Based on the premise that loudness change and rate of change are important in music and elicit an adaptive biological response (interpreted as an emotional reaction), two experiments investigated the effect that timbre (e.g., violin versus voice) of various layers (e.g., chord versus unison) and duration have on the overestimation of loudness change – or the ‘bias for rising intensities’ . Physiological response and emotional arousal – Galvanic Skin Response (GSR) – was also measured. Pairs of 60-90dB ramped (increasing intensity) and damped (decreasing intensity) stimuli (of identical spectral content) were presented to participants. In all conditions the perceptual ‘bias for rising intensities’ was recovered. Measures of GSR indicated that both ramped and damped musical stimuli elicit reliable increases in physiological arousal. However, differences in GSR latency may suggest two qualitatively different response patterns. Overall, results support the hypothesis that short musical stimuli of increasing intensity elicit perceptual and physiological effects underpinned by an adaptive mechanism.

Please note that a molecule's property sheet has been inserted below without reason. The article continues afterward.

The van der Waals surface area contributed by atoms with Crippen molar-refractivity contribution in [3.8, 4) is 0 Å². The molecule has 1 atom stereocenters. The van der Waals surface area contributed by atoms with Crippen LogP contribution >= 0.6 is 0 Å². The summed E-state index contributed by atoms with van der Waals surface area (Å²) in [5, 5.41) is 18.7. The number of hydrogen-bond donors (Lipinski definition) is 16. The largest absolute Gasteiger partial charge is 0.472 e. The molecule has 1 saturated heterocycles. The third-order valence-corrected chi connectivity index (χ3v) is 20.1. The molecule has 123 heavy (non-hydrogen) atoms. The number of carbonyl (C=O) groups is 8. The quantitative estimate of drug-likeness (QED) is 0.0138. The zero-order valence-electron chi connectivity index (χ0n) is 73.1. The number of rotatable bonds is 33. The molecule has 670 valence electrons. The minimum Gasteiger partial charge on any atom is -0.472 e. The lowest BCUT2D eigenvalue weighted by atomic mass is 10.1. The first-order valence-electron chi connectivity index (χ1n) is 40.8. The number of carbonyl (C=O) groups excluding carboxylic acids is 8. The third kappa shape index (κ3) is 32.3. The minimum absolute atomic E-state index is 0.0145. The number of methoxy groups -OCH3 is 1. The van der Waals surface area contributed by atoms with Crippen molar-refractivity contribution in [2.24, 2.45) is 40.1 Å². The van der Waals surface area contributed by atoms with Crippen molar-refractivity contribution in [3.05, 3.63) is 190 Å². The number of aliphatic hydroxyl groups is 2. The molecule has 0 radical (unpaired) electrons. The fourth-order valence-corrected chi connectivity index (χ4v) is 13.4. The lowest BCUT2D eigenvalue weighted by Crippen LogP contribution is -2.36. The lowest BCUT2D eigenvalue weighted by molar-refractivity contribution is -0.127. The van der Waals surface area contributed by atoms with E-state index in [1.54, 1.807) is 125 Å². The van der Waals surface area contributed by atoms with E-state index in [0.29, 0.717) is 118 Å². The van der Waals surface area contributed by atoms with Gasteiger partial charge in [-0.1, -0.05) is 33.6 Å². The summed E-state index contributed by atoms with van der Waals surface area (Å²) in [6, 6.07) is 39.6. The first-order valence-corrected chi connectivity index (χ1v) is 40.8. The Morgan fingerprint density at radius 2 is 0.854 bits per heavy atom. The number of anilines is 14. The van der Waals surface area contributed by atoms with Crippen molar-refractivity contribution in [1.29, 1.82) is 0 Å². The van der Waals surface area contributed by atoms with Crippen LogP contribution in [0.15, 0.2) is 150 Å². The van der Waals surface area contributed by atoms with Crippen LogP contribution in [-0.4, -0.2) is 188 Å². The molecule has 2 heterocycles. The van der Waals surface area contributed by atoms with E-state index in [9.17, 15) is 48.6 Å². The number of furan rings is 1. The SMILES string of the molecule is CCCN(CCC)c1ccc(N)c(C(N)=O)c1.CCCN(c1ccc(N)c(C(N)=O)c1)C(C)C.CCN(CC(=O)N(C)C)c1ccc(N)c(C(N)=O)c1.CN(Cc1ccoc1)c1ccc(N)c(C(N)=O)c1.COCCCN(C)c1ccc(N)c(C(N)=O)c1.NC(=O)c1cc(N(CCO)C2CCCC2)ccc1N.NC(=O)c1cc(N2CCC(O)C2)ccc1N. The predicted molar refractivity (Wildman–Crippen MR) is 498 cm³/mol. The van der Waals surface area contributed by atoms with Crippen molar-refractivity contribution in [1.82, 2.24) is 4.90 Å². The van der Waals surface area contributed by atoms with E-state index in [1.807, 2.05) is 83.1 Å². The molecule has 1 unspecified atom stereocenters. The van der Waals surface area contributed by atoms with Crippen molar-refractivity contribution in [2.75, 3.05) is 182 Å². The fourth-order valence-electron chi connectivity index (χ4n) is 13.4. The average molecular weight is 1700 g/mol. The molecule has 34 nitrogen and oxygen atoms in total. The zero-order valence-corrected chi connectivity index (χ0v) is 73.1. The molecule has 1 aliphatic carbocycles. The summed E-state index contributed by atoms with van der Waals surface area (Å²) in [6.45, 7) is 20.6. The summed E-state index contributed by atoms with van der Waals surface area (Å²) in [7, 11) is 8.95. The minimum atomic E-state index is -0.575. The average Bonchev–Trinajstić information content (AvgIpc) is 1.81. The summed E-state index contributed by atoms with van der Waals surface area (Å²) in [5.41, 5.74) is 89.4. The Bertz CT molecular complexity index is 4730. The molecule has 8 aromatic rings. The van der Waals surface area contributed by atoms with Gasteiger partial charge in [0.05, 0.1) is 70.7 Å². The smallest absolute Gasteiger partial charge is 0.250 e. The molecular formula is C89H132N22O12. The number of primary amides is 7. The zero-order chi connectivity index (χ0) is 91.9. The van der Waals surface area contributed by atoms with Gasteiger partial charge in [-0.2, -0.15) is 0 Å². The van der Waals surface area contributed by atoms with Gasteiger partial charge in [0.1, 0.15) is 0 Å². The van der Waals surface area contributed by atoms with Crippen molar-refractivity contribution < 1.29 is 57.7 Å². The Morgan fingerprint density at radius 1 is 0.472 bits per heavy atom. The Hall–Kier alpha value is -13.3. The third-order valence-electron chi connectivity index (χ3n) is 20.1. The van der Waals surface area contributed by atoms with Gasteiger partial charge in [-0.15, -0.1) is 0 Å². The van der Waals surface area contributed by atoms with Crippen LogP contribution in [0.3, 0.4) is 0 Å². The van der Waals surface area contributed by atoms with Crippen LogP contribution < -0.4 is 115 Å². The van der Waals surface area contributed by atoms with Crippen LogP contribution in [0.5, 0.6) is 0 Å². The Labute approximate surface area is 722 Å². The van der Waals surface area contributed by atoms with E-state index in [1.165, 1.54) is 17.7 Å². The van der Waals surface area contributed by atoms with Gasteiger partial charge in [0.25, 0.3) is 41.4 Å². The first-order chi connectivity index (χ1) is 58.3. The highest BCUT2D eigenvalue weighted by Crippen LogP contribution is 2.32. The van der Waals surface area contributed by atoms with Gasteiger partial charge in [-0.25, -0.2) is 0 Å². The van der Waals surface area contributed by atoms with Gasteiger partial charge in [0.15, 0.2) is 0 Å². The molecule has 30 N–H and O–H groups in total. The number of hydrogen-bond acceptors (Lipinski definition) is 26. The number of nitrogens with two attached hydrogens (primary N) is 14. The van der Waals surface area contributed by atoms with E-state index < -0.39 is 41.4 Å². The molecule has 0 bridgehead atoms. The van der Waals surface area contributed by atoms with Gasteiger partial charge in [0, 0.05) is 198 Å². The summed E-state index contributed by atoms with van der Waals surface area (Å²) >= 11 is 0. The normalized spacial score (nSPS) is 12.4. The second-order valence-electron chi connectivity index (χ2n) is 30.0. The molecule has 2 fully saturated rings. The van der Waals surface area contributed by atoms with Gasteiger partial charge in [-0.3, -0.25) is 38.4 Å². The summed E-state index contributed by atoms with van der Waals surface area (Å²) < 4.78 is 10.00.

|Title of host publication||Proceedings of the Inaugural International Conference on Music Communication Science|
|Editors||E. Schubert, K. Buckley, R. Eliott, B. Koboroff , J. Chen, C. Stevens|
|Place of Publication||University of New South Wales|
|Publisher||ARC Research Network in Human Communication Science (HCSNet)|
|Number of pages||4|
|Publication status||Published - 2007|